《Sai, Master Thopterist》/《Mirrodin Besieged》/《Saheeli, Sublime Artificer》 all make you create two artifacts per spell, and are legitimately good cards for grinding. The downside of those is that they can get really clunky if you draw too many early in the game, and their grindy upside won’t actually come into play if the entirety of your deck is just textless artifacts – no 《Thoughtseize》 deck will ever succumb to that.
Trying to execute an engine-combo relying on your CMC 4 creature sticking and surviving throughout the entirety of it is not the easiest, too. People play removal, and if you don’t present other targets, they are just going to have it every time. You can try to counteract that with 《Chalice of the Void》, although using them as extra zeros in such a deck is a little optimistic, given that they’ll counter all subsequent ones. Playing Chalice would also mean giving up on 《Arcum’s Astrolabe》, which we’ll revisit later.
Overall, the exact list I proposed above is very susceptible to 《Stony Silence》 effects and creature removal, while also having a goldfish that leaves much to be desired, and lacking in interaction and resiliency. It seems very hard to improve the speed of the deck enough to outweigh those issues, so it leaves another option: slowing down.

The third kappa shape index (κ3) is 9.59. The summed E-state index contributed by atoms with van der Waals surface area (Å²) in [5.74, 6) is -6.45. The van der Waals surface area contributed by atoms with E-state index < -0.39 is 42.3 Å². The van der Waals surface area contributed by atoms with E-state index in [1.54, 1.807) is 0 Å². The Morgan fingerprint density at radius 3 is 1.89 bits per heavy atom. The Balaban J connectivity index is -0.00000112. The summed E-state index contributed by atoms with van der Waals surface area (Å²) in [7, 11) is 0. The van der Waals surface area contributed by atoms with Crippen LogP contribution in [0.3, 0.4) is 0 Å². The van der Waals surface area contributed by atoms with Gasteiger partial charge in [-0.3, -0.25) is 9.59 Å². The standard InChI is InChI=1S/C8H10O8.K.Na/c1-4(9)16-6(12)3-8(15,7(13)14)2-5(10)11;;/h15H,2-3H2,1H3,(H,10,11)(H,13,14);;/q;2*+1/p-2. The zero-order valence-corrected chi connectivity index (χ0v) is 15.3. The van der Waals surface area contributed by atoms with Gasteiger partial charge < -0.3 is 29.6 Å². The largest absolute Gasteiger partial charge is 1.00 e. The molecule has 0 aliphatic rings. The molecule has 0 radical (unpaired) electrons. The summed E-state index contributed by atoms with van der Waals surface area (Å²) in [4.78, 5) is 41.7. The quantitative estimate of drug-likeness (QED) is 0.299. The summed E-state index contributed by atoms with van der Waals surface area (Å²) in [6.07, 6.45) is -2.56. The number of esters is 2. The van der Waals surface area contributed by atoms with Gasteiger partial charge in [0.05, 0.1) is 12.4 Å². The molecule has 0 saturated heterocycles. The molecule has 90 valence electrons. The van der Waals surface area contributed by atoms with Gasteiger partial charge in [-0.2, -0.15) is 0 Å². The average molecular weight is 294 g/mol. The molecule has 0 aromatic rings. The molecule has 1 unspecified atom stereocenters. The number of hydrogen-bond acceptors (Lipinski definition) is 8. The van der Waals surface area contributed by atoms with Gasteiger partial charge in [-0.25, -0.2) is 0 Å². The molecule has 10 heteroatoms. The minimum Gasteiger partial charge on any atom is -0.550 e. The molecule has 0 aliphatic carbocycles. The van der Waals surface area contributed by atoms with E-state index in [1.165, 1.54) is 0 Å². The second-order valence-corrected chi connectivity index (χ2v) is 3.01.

This is where the other abilities of Urza kick in. Enter The Battlefield ability (ETB) creating a 《Karn, Scion of Urza》 token, in addition to being a neat reference, means that as long as you can put a sizable vanilla body into a good use, Urza plays very well against spot removal in longer games, leaving your opponent with a tough choice between dealing with just stats or with the value-generating permanent.
The last, 《Temporal Aperture》 ability is an interesting one. It is pretty inefficient as a way to keep comboing, given high activation cost and low odds of hitting a relevant card. It works better the stronger the average spell in your deck is; being able to put lands into good use also helps. That smoothly brings us to…
Step Two: Thopter Sword
Do you remember 《Sword of the Meek》 was once banned in Modern? Well, the combo with 《Thopter Foundry》 hasn’t been exactly playable since it’s unbanning, even though many tried. There are numerous issues with that combination; overloading on two-drops, no easy way to put 《Sword of the Meek》 into your graveyard, multiples of either card being poor draws, mana cost of 《Thopter Foundry》 clashing with 《Darksteel Citadel》, which then compounded with the lack of good one-drops, making 《Mox Opal》 pretty medium. Over-abundance of two drops made it hard to double-spell early.